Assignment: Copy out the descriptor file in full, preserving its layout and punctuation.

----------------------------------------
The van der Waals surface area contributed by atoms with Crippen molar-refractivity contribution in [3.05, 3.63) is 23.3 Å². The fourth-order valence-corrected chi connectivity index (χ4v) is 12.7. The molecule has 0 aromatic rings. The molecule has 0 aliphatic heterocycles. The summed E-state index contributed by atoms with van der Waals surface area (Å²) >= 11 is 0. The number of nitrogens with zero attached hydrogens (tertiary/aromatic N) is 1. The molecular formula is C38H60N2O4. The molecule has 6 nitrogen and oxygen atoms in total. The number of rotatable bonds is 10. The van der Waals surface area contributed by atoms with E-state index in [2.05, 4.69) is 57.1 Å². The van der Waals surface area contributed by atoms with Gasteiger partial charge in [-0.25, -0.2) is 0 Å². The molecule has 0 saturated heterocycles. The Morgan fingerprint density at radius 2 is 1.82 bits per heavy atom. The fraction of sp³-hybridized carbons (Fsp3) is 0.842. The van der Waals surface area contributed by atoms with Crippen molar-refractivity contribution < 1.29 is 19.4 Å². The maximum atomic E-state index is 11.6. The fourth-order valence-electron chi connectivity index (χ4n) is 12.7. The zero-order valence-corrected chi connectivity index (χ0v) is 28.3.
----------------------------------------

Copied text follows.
The van der Waals surface area contributed by atoms with Crippen molar-refractivity contribution in [3.05, 3.63) is 23.3 Å². The fourth-order valence-corrected chi connectivity index (χ4v) is 12.7. The molecule has 0 aromatic rings. The molecule has 0 aliphatic heterocycles. The summed E-state index contributed by atoms with van der Waals surface area (Å²) >= 11 is 0. The number of nitrogens with zero attached hydrogens (tertiary/aromatic N) is 1. The molecular formula is C38H60N2O4. The molecule has 6 nitrogen and oxygen atoms in total. The number of rotatable bonds is 10. The van der Waals surface area contributed by atoms with E-state index in [2.05, 4.69) is 57.1 Å². The van der Waals surface area contributed by atoms with Gasteiger partial charge in [-0.25, -0.2) is 0 Å². The molecule has 0 saturated heterocycles. The Morgan fingerprint density at radius 2 is 1.82 bits per heavy atom. The fraction of sp³-hybridized carbons (Fsp3) is 0.842. The van der Waals surface area contributed by atoms with Crippen molar-refractivity contribution < 1.29 is 19.4 Å². The maximum atomic E-state index is 11.6. The fourth-order valence-electron chi connectivity index (χ4n) is 12.7. The zero-order valence-corrected chi connectivity index (χ0v) is 28.3.